It’s a rare day to not find Betty hanging out somewhere within the tourist center, usually between 11 in the morning until 3 in the afternoon. Betty is Mendocino’s crazy “aunt in the attic.” She is a fixture in the landscape and she is ours. Depending on her mood, she can be found ranting and raving about the sad state of the world, waving sparkly American flags while decked out in feather boas or blankly staring out over the sea. She is harmless and accepted among the local business community as long as she doesn’t deter possible customers from entering their stores. When the latter is the case, the sho-keepers will step outside and for lack of a better word, shoo her away. Betty has that look about her. You know the look. Just this side of the loony bin. Her wispy white shoulder-length hair usually appears freshly washed yet unfamiliar with a comb. During pleasant weather her hair is generally held pulled back from her face with a child’s plastic headband. Extreme sun brings out the tattered straw hat wit the neon pink carnations. With today’s drizzle, I’m not surprised to see her sporting the moth-eaten lime green wool beret. Her black and red plaid lumberjack coat is riddled with holes at both elbows, torn pockets, a slipping liner and mis-aligned buttons. Today’s mood is obviously doom and gloom.
I still can’t hear what is being said but Betty is flailing her arms and clearly getting wound up. Officer Dan pulls back his shoulders and widens his stance. The crowd across the street is growing. Fingers are pointing and cell phone cameras are being pulled out from pockets. You would have thought Brad Pitt was walking down the street. Some are even doing “selfies” with the hope that a dramatic scene will unfold in the background. In my mind’s eye, I can see social media blowing up with images and tag lines touting injustices such as “Law enforcement harassing senior citizens” or “Homeless issues on the rise in serene seaside community”. Betty’s not homeless by the way. She lives in a cute but run-down cottage only four streets away. A home that her family built at the turn of the century. A home in which she was born. Betty has personally witnessed dramatic changes throughout her life. Changes she simply doesn’t like. She has no qualms letting others know how she feels. The tourists don’t know any of this though. They just see her as a strange character, pitiful and scary. They take offense to her very presence. Most likely one of them went so far as to call the police hence Dan’s current role as peace officer.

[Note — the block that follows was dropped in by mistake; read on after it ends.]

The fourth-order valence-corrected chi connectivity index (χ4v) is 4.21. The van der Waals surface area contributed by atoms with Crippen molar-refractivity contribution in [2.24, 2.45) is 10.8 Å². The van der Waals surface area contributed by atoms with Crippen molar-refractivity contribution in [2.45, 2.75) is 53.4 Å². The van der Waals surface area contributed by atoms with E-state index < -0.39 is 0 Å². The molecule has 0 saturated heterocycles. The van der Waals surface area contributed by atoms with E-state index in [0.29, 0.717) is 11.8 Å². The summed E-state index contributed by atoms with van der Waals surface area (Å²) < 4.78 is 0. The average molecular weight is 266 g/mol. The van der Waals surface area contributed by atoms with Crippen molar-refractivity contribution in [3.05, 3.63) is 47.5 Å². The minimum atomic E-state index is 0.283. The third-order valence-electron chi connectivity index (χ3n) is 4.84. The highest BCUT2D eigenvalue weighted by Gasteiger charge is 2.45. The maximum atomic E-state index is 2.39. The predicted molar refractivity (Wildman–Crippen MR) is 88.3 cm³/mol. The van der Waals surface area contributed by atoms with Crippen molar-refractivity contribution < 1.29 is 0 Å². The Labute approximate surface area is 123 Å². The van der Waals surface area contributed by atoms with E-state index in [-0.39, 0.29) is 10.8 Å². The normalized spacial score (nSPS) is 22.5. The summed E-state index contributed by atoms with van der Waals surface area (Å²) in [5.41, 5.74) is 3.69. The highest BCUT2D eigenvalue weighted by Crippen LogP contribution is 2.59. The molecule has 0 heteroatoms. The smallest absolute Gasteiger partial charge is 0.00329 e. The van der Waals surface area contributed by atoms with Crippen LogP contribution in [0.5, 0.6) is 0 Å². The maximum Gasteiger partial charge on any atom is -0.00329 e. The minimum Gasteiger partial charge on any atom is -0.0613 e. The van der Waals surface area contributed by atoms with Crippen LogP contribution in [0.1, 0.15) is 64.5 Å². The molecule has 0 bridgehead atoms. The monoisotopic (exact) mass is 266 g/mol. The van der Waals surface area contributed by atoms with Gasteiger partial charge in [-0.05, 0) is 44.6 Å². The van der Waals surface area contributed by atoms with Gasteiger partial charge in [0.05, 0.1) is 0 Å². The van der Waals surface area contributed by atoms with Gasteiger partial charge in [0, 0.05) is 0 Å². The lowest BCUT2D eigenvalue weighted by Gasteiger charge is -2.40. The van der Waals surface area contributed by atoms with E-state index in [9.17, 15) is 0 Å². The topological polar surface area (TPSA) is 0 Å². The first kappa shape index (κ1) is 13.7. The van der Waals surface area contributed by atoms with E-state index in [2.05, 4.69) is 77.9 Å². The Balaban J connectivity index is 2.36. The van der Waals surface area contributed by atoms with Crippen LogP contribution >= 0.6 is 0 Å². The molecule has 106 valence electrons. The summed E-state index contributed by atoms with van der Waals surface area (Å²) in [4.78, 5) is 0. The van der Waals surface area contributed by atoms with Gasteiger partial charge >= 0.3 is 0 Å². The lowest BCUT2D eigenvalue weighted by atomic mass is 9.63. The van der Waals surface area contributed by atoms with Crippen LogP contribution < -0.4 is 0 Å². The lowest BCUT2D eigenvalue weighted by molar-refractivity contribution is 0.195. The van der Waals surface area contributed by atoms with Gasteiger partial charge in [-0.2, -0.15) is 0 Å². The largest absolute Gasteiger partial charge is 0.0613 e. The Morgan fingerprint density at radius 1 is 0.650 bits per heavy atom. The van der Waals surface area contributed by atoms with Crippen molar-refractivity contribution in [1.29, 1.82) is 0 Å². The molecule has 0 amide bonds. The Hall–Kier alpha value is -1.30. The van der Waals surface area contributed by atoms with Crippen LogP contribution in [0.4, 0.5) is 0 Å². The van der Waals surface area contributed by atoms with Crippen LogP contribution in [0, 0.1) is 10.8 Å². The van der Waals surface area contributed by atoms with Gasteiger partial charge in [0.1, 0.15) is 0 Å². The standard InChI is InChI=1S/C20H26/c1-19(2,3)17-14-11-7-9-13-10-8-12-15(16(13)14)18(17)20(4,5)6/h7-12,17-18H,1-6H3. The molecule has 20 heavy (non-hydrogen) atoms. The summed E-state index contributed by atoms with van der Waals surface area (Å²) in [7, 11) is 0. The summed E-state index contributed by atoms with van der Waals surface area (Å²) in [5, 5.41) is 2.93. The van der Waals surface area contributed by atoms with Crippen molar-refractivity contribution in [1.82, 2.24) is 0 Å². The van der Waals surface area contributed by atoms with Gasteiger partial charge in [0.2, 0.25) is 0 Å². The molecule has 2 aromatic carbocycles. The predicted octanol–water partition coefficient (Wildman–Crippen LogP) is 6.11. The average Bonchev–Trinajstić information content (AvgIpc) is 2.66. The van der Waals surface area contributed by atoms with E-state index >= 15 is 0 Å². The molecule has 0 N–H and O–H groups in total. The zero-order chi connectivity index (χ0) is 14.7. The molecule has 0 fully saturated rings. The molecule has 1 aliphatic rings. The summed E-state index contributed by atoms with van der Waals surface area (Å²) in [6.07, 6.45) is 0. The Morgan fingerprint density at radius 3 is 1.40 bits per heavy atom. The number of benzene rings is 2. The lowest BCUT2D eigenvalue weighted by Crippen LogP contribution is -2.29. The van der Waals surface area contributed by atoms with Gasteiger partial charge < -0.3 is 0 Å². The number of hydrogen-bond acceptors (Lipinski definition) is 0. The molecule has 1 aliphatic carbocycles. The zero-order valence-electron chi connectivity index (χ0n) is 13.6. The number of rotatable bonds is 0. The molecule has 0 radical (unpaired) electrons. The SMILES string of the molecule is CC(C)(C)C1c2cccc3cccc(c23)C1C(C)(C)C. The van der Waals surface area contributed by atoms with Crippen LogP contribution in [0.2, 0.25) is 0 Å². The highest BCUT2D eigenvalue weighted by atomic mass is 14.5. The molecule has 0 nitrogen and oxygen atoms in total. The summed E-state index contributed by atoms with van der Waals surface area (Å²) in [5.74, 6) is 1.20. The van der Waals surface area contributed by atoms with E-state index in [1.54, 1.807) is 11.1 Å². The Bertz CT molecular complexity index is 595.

I struggle with what I should do. Do I walk over to the crowd and encourage them to move along their way? Do I mosey over to Betty to put an arm around her and try to calm her down a bit? Do I just stay out of it all together? I freeze. If I try to disperse the crowd (which I can’t help but feel is contributing to Betty’s current rage) I could find myself all over Facebook as well. I came here to Mendocino to blend in, not to stand out. If I try to soothe Betty’s emotions, it could have the opposite effect and make things worse. If I do nothing, I will beat myself up later for being such a pathetic bystander. ever so slowly, I notice my feet moving and I am heading toward Betty and Officer Dan. When I get close enough to hear the words being exchanged between them, I hear Betty carrying on, with rather politically incorrect expletives, of her feelings regarding “that imbecile #45” and the idiots that tout his virtues. It’s fairly well known that Betty is not a fan of the current president and at the moment, is convinced the tourists across the street are among his supporters. I start to grin as I hear Dan’s side of the exchange. “Yup” he says. “No doubt about it.” “You are 100 percent correct.” “They should leave and take their sorry tails with them.” “They don’t deserve to even look at us.”
As they nod in unison, I see Dan put his arm around Betty’s shoulder and gently turn her in the direction of the park. Together they walk away from their audience. When I no longer can hear what is being said between them, I see Betty lean her head into Dan’s shoulder and wrap her arm around his lower back. I look back to see the disappointed crowd disperse. Once again I head toward the hotel and Sally. I will have my own story to tell – it is going to be a fine glass of wine.